South African Forest Road Handbook

Sally Upfold (Editor)
Publication Type
Publication Year
FESA/ICFR Handbook. Pietermaritzburg, Institute for Commercial Forestry Research

The objective of this handbook is to compile all of the information needed to effectively plan and carry out forest road construction and maintenance operations in one location. Many handbooks exist on forest road construction and maintenance, but none have been written for the South African forest industry. A wide-ranging group of experts was brought together to determine the content and layout of this publication. Forest roads provide required access for management of forest resources. Timber harvesting, fire protection, recreation, and administrative activities are highly dependent on access through a good forest road network. The replacement value of the South African forest road network is conservatively estimated to be R900 million. It is also estimated that the industry collectively spends R45 million per annum on road maintenance and upgrading. The South African forest road network density is estimated to range from 55m/ha to as high as 150m/ha.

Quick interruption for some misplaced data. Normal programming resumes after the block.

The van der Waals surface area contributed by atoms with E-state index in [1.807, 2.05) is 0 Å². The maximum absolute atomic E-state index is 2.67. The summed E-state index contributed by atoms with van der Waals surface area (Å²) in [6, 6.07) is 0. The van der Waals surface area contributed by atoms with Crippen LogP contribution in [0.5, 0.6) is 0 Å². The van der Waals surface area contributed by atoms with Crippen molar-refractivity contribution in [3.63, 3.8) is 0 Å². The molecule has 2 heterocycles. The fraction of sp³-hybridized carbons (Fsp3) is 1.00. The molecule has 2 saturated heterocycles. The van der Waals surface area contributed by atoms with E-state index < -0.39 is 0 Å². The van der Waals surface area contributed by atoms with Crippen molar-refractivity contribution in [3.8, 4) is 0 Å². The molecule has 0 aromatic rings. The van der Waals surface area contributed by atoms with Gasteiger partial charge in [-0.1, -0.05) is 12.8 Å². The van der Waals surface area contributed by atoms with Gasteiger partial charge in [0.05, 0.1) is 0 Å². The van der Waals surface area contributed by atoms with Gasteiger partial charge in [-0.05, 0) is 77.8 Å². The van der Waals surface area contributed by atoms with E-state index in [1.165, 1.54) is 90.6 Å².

While roads are viewed as an asset to the forest, they are also a source of erosion and sediment input to dams, lakes, rivers, and other waterways. These effects negatively impact aquatic and terrestrial wildlife, and present a negative public image of forest management. Additionally, forest roads remove valuable forestland from active production. A well-planned road network minimises the amount of roads built by optimising road location and spacing, reducing construction and maintenance costs, while ensuring maximum productivity of the forest estate. This handbook provides state-of-the-art information on planning, managing, and constructing forest roads. In the current regulatory and social climate, a well-planned, -constructed and -maintained forest road network is critical to economically and environmentally sustainable forestry operations.

Throughout this handbook, careful attention is paid to minimising environmental impacts, while maximising efficiency and usability of the transportation network. Another factor, which must never be overlooked, is safety. Every operator is responsible for complying with all safety regulations on every operation.